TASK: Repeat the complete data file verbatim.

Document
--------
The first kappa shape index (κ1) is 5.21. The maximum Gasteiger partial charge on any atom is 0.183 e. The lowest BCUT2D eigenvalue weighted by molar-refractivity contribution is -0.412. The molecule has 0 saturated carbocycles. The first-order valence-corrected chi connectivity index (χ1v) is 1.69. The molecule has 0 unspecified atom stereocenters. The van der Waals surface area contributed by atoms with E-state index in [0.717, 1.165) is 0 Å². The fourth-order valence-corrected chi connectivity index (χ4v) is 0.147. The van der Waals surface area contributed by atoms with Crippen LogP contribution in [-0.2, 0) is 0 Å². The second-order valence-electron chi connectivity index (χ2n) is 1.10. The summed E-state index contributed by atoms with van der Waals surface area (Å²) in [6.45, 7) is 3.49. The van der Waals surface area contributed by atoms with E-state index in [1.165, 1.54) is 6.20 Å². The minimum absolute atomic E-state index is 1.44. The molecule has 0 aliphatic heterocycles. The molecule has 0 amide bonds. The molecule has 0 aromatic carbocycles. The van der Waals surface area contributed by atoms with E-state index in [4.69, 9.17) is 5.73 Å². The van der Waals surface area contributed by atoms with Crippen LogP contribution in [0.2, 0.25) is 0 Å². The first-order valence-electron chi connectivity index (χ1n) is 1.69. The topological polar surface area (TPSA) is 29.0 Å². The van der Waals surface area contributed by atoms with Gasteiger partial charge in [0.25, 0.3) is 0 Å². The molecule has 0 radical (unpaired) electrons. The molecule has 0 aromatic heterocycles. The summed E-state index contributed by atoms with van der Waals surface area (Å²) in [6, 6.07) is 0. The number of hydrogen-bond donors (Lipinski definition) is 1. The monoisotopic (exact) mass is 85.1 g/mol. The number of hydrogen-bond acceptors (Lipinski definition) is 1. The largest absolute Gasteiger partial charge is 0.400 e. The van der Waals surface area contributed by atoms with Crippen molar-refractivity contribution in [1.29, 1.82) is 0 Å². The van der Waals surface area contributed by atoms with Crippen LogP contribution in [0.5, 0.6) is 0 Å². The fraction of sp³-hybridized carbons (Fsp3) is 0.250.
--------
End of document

The first kappa shape index (κ1) is 5.21. The maximum Gasteiger partial charge on any atom is 0.183 e. The lowest BCUT2D eigenvalue weighted by molar-refractivity contribution is -0.412. The molecule has 0 saturated carbocycles. The first-order valence-corrected chi connectivity index (χ1v) is 1.69. The molecule has 0 unspecified atom stereocenters. The van der Waals surface area contributed by atoms with E-state index in [0.717, 1.165) is 0 Å². The fourth-order valence-corrected chi connectivity index (χ4v) is 0.147. The van der Waals surface area contributed by atoms with Crippen LogP contribution in [-0.2, 0) is 0 Å². The second-order valence-electron chi connectivity index (χ2n) is 1.10. The summed E-state index contributed by atoms with van der Waals surface area (Å²) in [6.45, 7) is 3.49. The van der Waals surface area contributed by atoms with E-state index in [1.165, 1.54) is 6.20 Å². The minimum absolute atomic E-state index is 1.44. The molecule has 0 aliphatic heterocycles. The molecule has 0 amide bonds. The molecule has 0 aromatic carbocycles. The van der Waals surface area contributed by atoms with E-state index in [4.69, 9.17) is 5.73 Å². The van der Waals surface area contributed by atoms with Crippen LogP contribution in [0.2, 0.25) is 0 Å². The first-order valence-electron chi connectivity index (χ1n) is 1.69. The topological polar surface area (TPSA) is 29.0 Å². The van der Waals surface area contributed by atoms with Gasteiger partial charge in [0.25, 0.3) is 0 Å². The molecule has 0 radical (unpaired) electrons. The molecule has 0 aromatic heterocycles. The summed E-state index contributed by atoms with van der Waals surface area (Å²) in [6, 6.07) is 0. The number of hydrogen-bond donors (Lipinski definition) is 1. The monoisotopic (exact) mass is 85.1 g/mol. The number of hydrogen-bond acceptors (Lipinski definition) is 1. The largest absolute Gasteiger partial charge is 0.400 e. The van der Waals surface area contributed by atoms with Crippen molar-refractivity contribution in [1.29, 1.82) is 0 Å². The van der Waals surface area contributed by atoms with Crippen LogP contribution in [0.5, 0.6) is 0 Å². The fraction of sp³-hybridized carbons (Fsp3) is 0.250.